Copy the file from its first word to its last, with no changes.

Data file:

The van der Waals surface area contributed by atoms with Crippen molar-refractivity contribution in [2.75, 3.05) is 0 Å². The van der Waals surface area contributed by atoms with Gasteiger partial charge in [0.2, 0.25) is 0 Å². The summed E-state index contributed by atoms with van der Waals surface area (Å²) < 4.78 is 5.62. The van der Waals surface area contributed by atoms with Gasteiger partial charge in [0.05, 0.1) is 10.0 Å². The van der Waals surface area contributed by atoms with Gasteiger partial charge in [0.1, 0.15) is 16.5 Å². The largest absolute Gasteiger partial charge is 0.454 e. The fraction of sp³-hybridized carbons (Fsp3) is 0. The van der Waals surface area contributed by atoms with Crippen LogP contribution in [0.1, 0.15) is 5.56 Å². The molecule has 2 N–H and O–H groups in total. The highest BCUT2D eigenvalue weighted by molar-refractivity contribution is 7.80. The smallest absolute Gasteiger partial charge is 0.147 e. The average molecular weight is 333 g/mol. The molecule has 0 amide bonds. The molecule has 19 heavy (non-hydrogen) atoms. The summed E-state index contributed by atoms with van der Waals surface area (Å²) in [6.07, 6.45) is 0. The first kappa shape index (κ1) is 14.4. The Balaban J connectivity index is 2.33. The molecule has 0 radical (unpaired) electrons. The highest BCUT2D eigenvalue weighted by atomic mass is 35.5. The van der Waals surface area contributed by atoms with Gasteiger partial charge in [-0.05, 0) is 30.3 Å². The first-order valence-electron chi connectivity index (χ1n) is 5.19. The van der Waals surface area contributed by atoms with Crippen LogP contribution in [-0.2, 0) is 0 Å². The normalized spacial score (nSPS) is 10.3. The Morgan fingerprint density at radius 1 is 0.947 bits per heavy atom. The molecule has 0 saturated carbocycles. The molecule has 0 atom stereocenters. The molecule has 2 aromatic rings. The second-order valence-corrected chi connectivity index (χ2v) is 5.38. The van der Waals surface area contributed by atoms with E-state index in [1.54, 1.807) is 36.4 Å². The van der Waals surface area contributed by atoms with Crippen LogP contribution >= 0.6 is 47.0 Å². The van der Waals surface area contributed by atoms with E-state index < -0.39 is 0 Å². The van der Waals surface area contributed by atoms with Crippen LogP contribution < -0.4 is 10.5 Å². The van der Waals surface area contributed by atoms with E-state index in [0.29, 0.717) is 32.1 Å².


The van der Waals surface area contributed by atoms with Crippen molar-refractivity contribution in [2.75, 3.05) is 0 Å². The van der Waals surface area contributed by atoms with Gasteiger partial charge in [0.2, 0.25) is 0 Å². The summed E-state index contributed by atoms with van der Waals surface area (Å²) < 4.78 is 5.62. The van der Waals surface area contributed by atoms with Gasteiger partial charge in [0.05, 0.1) is 10.0 Å². The van der Waals surface area contributed by atoms with Gasteiger partial charge in [0.1, 0.15) is 16.5 Å². The largest absolute Gasteiger partial charge is 0.454 e. The fraction of sp³-hybridized carbons (Fsp3) is 0. The van der Waals surface area contributed by atoms with Crippen LogP contribution in [0.1, 0.15) is 5.56 Å². The molecule has 2 N–H and O–H groups in total. The highest BCUT2D eigenvalue weighted by molar-refractivity contribution is 7.80. The smallest absolute Gasteiger partial charge is 0.147 e. The average molecular weight is 333 g/mol. The molecule has 0 amide bonds. The molecule has 19 heavy (non-hydrogen) atoms. The summed E-state index contributed by atoms with van der Waals surface area (Å²) in [6.07, 6.45) is 0. The first kappa shape index (κ1) is 14.4. The Balaban J connectivity index is 2.33. The molecule has 0 radical (unpaired) electrons. The highest BCUT2D eigenvalue weighted by atomic mass is 35.5. The van der Waals surface area contributed by atoms with Gasteiger partial charge in [-0.05, 0) is 30.3 Å². The first-order valence-electron chi connectivity index (χ1n) is 5.19. The van der Waals surface area contributed by atoms with Crippen LogP contribution in [-0.2, 0) is 0 Å². The normalized spacial score (nSPS) is 10.3. The Morgan fingerprint density at radius 1 is 0.947 bits per heavy atom. The molecule has 0 saturated carbocycles. The molecule has 0 atom stereocenters. The molecule has 2 aromatic rings. The second-order valence-corrected chi connectivity index (χ2v) is 5.38. The van der Waals surface area contributed by atoms with E-state index in [1.54, 1.807) is 36.4 Å². The van der Waals surface area contributed by atoms with Crippen LogP contribution >= 0.6 is 47.0 Å². The van der Waals surface area contributed by atoms with E-state index < -0.39 is 0 Å². The van der Waals surface area contributed by atoms with Crippen LogP contribution < -0.4 is 10.5 Å². The van der Waals surface area contributed by atoms with E-state index in [0.29, 0.717) is 32.1 Å².